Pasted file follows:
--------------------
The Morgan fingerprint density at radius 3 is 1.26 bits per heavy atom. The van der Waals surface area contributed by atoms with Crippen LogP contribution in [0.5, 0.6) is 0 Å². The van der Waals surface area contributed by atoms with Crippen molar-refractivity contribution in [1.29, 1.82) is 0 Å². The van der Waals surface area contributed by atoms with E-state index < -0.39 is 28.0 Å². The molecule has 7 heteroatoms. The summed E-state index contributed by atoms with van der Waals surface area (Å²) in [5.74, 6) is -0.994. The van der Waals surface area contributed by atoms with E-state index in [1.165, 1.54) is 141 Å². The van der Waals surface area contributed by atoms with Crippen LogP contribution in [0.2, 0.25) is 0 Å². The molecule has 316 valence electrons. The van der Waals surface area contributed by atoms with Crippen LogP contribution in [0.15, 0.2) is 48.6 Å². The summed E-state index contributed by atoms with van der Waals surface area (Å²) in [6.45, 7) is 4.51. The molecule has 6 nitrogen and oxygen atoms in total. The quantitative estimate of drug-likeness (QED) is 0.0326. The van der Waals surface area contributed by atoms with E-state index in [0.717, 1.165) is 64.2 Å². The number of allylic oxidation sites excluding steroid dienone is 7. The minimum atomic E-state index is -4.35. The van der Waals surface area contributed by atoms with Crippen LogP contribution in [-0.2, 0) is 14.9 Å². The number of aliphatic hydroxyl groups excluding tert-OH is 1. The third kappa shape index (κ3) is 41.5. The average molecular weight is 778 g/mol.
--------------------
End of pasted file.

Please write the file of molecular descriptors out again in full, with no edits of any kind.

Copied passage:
The Morgan fingerprint density at radius 3 is 1.26 bits per heavy atom. The van der Waals surface area contributed by atoms with Crippen LogP contribution in [0.5, 0.6) is 0 Å². The van der Waals surface area contributed by atoms with Crippen molar-refractivity contribution in [1.29, 1.82) is 0 Å². The van der Waals surface area contributed by atoms with E-state index < -0.39 is 28.0 Å². The molecule has 7 heteroatoms. The summed E-state index contributed by atoms with van der Waals surface area (Å²) in [5.74, 6) is -0.994. The van der Waals surface area contributed by atoms with E-state index in [1.165, 1.54) is 141 Å². The van der Waals surface area contributed by atoms with Crippen LogP contribution in [0.2, 0.25) is 0 Å². The molecule has 316 valence electrons. The van der Waals surface area contributed by atoms with Crippen LogP contribution in [0.15, 0.2) is 48.6 Å². The summed E-state index contributed by atoms with van der Waals surface area (Å²) in [6.45, 7) is 4.51. The molecule has 6 nitrogen and oxygen atoms in total. The quantitative estimate of drug-likeness (QED) is 0.0326. The van der Waals surface area contributed by atoms with E-state index in [0.717, 1.165) is 64.2 Å². The number of allylic oxidation sites excluding steroid dienone is 7. The minimum atomic E-state index is -4.35. The van der Waals surface area contributed by atoms with Crippen LogP contribution in [-0.2, 0) is 14.9 Å². The number of aliphatic hydroxyl groups excluding tert-OH is 1. The third kappa shape index (κ3) is 41.5. The average molecular weight is 778 g/mol.